John Mooney at NJ Spotlight pores over the Newark Teachers Union contract and finds some gems, including a salary schedule that stipulates that a teacher in his or her 11th year of employment makes $61K/year and three years later makes $90K/per year. Also each teacher gets 15 sick days (3 full weeks of the school year) and sick days can be “accumulated without limit.” If you’ve taught in the district for 25 years you get 25 sick days, or five full weeks of the school year. (See page 44 of the NTU contract.)
Okay, we’re still trying to parse the logic in Bob Braun's column from yesterday. This is our best guess:
1) Jersey’s public schools are the “best in the nation” with an occasional bad one thrown in. But it’s all predetermined anyway:
Wealth and achievement are inextricably linked. Give the College Board, the agency that produces the SAT Reasoning Test, your family income numbers and your race and educational level of your parents and it will predict your scores and almost always be right.2) The odds are high against ill-fated poor kids with uneducated parents (true) and turning that around takes time and money. It’s like fighting the Taliban. The old system of Abbott funding would work, but we haven’t been patient enough. We’ve lost “confidence,” that “faith in public schools is faith in the future.”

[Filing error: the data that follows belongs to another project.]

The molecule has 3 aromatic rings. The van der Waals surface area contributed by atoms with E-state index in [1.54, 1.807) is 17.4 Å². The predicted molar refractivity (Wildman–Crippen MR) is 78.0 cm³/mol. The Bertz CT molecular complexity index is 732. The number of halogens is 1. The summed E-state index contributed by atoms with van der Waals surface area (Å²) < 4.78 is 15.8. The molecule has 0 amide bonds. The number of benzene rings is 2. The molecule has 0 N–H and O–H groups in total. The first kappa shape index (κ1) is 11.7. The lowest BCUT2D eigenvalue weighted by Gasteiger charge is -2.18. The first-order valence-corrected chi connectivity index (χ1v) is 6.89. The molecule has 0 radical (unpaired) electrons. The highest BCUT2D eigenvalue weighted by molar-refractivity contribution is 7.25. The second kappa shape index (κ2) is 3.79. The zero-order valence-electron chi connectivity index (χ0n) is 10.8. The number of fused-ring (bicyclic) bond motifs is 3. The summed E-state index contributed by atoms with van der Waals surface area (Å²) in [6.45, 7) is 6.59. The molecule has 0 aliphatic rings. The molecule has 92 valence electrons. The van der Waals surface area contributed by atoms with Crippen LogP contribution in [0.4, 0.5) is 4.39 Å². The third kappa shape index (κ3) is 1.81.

3) Losing faith is unpatriotic. It’s un-American. Just like giving up against the Taliban.
4) In fact, education reform is like the Taliban because it deviates from the current system, demonstrates impatience and lack of confidence in the current system, and is anathema to “a democratic, egalitarian America. Reject that value and you change the country in unknowable, maybe dangerous ways.”
Education reform is anti-American. You heard it here first.
Extending the school year (as President Obama suggested yesterday and will likely preoccupy Newark) would cost New Jersey $71 million per day, according to The Record. Unless the NJEA leadership takes Geoffrey Canada up on his suggestion on Oprah that in a gesture of sacrifice each teacher work an additional five days per year.
Here’s Mayor Cory Booker and Governor Christie in PolitickerNJ fighting the perception that the Facebook reform in Newark is top-down and proscriptive:
"Everything's on the table and nothing's off the table," said Booker. "Community consensus."How many times can you say “community?”
Christie said of the mayor, "Cory will make sure we get community involvement."